Summer 2018 Courses

Summer 2018 Courses

Session I - May 21-June 16

MUSI 2559A Introduction to Ecoacoustics
MUSI 3400 Ecoacoustics

Matthew Burtner
3.0 credits
MTWRF / 10:30am-12:45pm / OCH 107

Ecoacoustics explores the intersection between ecology and music. In the class we examine the acoustic characteristics of the environment and analyze human-environmental interaction using measurements and observations of the sounding world. Students in this class will create their own ecoacoustic sound works as we study seminal works from the musical and artistic fields of acoustic ecology, sonology, soundscape composition, sonification, earthwork art, and deep listening. We will analyze music by composers who responded to natural phenomena, as well as those practicing ecoacoustic composition.            

Special focus: performing and composing with natural materials. This summer course will focus in depth on indigenous arts and interactive media for ecoacoustics. We will study examples of ancient instruments such as the Yidaki (didjeridoo) and Maori percussion as examples of human/nature interaction.  We will study this in parallel with new interfaces for musical expression. By juxtaposing indigenous musical knowledge with interactive computer systems, we will explore how interactive technology can contribute to the creation of nature-based instruments.

MUSI 2559A has no prerequisites and is appropriate for non-majors. MUSI 3400 is appropriate for music majors and others who can work at an advanced level.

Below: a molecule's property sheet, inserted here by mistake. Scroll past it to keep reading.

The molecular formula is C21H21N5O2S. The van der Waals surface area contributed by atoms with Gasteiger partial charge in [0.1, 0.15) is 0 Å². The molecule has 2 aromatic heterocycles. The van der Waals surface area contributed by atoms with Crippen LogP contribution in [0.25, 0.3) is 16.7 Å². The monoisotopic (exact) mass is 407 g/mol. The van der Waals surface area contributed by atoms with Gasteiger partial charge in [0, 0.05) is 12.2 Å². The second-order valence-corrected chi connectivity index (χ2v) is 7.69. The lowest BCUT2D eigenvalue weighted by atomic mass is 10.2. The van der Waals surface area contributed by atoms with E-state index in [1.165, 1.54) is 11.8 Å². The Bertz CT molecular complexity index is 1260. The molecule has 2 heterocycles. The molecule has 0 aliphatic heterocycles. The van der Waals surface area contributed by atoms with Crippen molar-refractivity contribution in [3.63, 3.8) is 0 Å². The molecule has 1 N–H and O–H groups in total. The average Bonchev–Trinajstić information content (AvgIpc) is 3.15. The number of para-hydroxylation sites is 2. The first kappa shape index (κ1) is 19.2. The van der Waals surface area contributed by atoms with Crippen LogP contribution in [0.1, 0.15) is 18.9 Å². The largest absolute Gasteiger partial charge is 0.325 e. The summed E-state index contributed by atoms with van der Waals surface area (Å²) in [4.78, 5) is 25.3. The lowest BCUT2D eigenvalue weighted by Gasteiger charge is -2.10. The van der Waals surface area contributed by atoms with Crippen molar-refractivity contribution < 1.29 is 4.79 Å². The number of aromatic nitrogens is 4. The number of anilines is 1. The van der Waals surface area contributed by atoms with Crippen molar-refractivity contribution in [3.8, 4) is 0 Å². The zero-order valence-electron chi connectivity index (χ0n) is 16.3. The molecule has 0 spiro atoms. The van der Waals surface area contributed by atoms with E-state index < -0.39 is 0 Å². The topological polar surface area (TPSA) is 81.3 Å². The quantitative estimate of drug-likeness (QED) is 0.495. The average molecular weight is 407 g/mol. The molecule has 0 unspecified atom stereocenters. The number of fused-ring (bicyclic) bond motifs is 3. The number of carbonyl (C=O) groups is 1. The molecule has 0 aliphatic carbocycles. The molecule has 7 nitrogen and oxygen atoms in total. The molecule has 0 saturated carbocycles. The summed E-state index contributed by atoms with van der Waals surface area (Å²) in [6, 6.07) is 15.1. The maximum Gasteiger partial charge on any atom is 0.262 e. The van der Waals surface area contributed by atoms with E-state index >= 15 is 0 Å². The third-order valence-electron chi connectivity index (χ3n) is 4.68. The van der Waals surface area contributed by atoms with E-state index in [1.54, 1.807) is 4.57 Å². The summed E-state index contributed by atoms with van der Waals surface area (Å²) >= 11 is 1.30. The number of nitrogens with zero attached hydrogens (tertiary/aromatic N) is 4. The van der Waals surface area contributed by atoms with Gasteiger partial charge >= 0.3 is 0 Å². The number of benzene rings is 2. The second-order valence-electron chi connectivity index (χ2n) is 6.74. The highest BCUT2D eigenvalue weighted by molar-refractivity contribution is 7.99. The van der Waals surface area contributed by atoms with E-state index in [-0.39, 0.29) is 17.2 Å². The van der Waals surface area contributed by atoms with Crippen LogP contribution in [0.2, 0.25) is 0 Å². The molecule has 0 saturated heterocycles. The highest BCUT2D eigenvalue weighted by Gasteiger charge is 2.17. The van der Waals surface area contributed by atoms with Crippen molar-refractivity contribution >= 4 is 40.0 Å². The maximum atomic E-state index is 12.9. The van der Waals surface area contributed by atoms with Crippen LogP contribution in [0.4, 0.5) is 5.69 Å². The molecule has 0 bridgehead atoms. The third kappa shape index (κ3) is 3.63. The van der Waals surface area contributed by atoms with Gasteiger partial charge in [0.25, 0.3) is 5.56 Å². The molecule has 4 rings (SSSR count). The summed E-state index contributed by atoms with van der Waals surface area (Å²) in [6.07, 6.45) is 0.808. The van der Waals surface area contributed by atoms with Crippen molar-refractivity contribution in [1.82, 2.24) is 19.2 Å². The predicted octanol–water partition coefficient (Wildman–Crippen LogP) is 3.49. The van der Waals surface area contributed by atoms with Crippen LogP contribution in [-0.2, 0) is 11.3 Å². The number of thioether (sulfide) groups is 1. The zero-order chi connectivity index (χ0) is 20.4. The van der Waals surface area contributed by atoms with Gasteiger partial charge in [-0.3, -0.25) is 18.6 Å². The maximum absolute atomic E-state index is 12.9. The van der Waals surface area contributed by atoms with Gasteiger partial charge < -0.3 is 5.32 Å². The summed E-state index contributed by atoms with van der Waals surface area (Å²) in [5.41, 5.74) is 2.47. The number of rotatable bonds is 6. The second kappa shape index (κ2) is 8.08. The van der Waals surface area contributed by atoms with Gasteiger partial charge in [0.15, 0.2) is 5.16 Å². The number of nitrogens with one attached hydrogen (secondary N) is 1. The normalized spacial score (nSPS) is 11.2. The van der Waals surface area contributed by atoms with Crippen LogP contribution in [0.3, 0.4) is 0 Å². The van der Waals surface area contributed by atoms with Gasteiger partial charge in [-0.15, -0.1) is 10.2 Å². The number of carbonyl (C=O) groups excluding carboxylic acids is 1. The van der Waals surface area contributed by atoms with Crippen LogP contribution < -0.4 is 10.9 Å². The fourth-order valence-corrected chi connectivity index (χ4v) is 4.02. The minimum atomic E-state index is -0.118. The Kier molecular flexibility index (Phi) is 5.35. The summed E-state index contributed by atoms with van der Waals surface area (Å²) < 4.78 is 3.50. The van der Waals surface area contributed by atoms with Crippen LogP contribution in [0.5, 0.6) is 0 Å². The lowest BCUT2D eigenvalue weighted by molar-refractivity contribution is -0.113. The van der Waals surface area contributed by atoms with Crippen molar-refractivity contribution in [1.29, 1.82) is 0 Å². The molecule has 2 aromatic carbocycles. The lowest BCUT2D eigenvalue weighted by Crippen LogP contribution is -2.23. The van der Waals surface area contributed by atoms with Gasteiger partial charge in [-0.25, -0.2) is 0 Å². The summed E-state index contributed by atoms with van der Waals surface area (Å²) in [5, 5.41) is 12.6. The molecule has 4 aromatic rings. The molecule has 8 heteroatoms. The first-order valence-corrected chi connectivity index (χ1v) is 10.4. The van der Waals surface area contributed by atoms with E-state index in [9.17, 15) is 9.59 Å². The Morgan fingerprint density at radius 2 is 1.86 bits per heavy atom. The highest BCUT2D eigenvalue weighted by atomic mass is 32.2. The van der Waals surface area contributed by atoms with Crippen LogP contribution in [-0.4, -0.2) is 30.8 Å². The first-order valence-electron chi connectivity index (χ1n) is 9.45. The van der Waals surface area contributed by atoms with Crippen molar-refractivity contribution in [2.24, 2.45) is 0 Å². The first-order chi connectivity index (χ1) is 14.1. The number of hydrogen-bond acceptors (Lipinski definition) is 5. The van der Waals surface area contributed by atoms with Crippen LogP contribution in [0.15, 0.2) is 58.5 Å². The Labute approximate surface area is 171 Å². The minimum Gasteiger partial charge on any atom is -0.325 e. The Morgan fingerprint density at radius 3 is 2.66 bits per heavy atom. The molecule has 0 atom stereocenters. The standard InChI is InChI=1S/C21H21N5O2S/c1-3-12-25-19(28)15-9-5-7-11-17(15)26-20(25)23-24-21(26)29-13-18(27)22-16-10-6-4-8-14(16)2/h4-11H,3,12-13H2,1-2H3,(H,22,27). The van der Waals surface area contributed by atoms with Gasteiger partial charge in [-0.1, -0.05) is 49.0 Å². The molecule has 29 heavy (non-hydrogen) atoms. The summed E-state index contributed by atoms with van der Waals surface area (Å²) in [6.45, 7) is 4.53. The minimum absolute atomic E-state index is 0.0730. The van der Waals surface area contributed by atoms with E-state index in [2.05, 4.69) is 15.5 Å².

MUSI 2559B Introduction to Performance in Africa
MUSI 3090 Performance in Africa

Michelle Kisliuk
3.0 credits
MTWRF / 1:00-3:15 / OCH 107

This course explores performance in Africa through reading, discussion, audio and video examples, and hands-on practice.  The integration of academic work with the learning of songs, rhythms, and dances is crucial to your overall work in the course.
We will explore African music/dance styles, their sociomusical circumstances and processes, as well as performed resistances and responses to the colonial and post/neo-colonial encounter. In addition, we will address the politics and processes involved in translating performance practices from one cultural context to another. Each student's personal relationship to the material/experience will be integrated into study.
Readings, discussions, and written work will focus heavily on topics and issues related to the main music/dance traditions that we are learning to perform this semester, though we may venture beyond those areas from time to time. The course will explore both "traditional" and "popular" styles, leading us to question those categories.

MUSI 2559B has no prerequisites and is appropriate for non-majors. MUSI 3090 is appropriate for music majors and others who can work at an advanced level.

Session II - June 18-July 14

MUSI 2120 History of Jazz Music
MUSI 3120 Jazz Studies

John D'earth
3.0 credits
MTWRF / 10:30am-12:45pm / OCH B012